How not to read a book

Photo by Polina Zimmerman on

Can you still remember the last time you’ve read a book? If your answer is NO, then you’ve got all the reasons not to read a book.

It’s so easy not to read a book, right?

How not to read a book? By doing everything else except reading a book. That simple. Anybody can do just that. And maybe you’re already good at it too.

But the important question we should be asking ourselves is how to read a book. Why do we have to read a book, anyway? Allow me to share you my story

My father died when I was a month old. Here’s the story. Four years after his death, you can see me carrying his stack of Reader’s Digest wherever I please. You can find me in a corner with them, opening one after returning the other to the stack, or maybe scattering them all together. I was four, and I do not know how to read yet, but I keep on opening them again and again, examining the words I don’t understand (yet) at the time. The photos of those magazines enthralled me about the world bigger than a four-year-old can imagine. I was able to see people of different colors, and without prejudice, I know they’re human just like me because I see them smile like I do. That’s enough proof for me. But they are the kind of people who don’t live in the same place I live. They are people who are living continents away from where I was, but I did not understand it fully at that time.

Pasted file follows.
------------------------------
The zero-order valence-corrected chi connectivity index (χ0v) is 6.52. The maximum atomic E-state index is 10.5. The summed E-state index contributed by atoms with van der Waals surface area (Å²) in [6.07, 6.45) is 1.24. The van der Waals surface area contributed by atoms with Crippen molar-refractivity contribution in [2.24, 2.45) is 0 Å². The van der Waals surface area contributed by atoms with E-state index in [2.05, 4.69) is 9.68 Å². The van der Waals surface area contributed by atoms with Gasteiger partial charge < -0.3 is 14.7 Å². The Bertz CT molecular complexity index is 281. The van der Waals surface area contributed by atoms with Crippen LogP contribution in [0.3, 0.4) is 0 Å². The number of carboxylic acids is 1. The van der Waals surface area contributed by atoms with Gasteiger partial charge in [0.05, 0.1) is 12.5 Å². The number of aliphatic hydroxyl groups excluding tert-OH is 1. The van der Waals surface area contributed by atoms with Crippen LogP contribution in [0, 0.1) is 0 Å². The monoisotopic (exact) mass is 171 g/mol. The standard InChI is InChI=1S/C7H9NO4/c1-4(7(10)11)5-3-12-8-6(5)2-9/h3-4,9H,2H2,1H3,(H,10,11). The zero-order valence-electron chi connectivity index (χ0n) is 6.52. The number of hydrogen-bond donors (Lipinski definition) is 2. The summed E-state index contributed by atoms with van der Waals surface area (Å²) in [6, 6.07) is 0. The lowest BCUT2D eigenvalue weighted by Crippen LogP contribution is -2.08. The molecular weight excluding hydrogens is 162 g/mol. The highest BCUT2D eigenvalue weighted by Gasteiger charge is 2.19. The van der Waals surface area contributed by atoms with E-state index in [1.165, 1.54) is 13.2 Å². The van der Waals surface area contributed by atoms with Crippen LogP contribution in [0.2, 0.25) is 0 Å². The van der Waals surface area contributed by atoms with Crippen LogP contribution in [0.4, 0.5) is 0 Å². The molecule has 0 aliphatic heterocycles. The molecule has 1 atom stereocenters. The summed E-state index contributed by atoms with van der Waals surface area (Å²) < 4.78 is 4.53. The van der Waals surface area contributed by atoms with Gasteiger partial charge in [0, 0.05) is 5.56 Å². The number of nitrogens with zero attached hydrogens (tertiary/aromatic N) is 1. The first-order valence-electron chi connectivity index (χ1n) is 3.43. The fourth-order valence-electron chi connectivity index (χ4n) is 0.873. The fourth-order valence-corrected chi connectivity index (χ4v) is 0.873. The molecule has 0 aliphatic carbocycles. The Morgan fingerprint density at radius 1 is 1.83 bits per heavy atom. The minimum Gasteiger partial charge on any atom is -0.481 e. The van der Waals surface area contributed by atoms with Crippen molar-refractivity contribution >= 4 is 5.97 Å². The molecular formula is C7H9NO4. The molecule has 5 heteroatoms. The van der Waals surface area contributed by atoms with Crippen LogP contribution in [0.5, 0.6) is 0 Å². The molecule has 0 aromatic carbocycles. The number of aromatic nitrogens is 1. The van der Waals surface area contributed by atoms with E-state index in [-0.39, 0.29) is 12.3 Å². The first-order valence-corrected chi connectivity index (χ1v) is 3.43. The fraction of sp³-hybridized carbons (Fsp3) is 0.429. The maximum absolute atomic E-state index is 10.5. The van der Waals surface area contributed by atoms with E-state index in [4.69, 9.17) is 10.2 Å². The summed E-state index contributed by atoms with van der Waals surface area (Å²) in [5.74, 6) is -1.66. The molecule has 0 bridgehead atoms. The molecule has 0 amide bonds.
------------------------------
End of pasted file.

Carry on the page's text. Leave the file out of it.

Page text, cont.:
Together with my sister, you can also find our younger selves crouching together over used books from our dear and trusty neighbor. While she reads and answers mathematical problems at age ten, you can see me enjoy every illustration, photos, and drawings of some sort. I was four.

I enjoyed all the books I’ve encountered at a young age. I’ve also experienced how the books allowed me to see so much of the world without leaving my home’s comfort. You can’t expect a four-year-old to travel alone, can you?

So let me ask you again. How not to read a book?

Forget where you started, forget your childhood.

Forget the yearning you once had when you were a kid, learning about the bigger world through others’ eyes, as written in the books they made.

Forget what it feels to learn.

That’s how not to read a book.

But to the rest of us who understood that learning through others spares us from experiencing the pains of ignorance, let us keep reading.

But here’s a warning.

Not every book makes you better a person. So, learn how to chew the meat and throw the bones.

I hope this helps.

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